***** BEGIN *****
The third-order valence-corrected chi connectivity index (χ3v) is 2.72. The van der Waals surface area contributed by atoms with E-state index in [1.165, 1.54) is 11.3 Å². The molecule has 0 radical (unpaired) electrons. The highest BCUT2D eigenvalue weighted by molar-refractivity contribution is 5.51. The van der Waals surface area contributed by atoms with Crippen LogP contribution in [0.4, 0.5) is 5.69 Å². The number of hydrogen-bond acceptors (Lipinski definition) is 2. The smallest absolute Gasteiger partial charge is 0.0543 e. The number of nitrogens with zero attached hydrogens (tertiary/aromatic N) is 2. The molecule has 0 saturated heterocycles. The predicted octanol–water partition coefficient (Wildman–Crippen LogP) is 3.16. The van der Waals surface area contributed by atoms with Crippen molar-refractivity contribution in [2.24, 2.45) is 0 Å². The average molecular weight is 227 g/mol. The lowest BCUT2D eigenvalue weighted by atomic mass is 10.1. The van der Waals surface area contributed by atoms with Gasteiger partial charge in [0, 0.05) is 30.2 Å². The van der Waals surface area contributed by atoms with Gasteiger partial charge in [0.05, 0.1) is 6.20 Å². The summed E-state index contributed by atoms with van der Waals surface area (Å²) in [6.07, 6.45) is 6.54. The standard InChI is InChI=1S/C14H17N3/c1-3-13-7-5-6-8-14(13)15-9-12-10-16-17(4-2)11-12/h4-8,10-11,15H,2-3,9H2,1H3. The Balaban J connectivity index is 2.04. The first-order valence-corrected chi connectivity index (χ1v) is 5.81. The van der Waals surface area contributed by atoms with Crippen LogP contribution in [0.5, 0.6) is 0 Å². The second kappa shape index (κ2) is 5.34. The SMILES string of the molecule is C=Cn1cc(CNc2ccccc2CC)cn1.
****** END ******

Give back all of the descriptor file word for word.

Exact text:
The third-order valence-corrected chi connectivity index (χ3v) is 2.72. The van der Waals surface area contributed by atoms with E-state index in [1.165, 1.54) is 11.3 Å². The molecule has 0 radical (unpaired) electrons. The highest BCUT2D eigenvalue weighted by molar-refractivity contribution is 5.51. The van der Waals surface area contributed by atoms with Crippen LogP contribution in [0.4, 0.5) is 5.69 Å². The number of hydrogen-bond acceptors (Lipinski definition) is 2. The smallest absolute Gasteiger partial charge is 0.0543 e. The number of nitrogens with zero attached hydrogens (tertiary/aromatic N) is 2. The molecule has 0 saturated heterocycles. The predicted octanol–water partition coefficient (Wildman–Crippen LogP) is 3.16. The van der Waals surface area contributed by atoms with Crippen molar-refractivity contribution in [2.24, 2.45) is 0 Å². The average molecular weight is 227 g/mol. The lowest BCUT2D eigenvalue weighted by atomic mass is 10.1. The van der Waals surface area contributed by atoms with Gasteiger partial charge in [0, 0.05) is 30.2 Å². The van der Waals surface area contributed by atoms with Gasteiger partial charge in [0.05, 0.1) is 6.20 Å². The summed E-state index contributed by atoms with van der Waals surface area (Å²) in [6.07, 6.45) is 6.54. The standard InChI is InChI=1S/C14H17N3/c1-3-13-7-5-6-8-14(13)15-9-12-10-16-17(4-2)11-12/h4-8,10-11,15H,2-3,9H2,1H3. The Balaban J connectivity index is 2.04. The first-order valence-corrected chi connectivity index (χ1v) is 5.81. The van der Waals surface area contributed by atoms with Crippen LogP contribution in [0.5, 0.6) is 0 Å². The second kappa shape index (κ2) is 5.34. The SMILES string of the molecule is C=Cn1cc(CNc2ccccc2CC)cn1.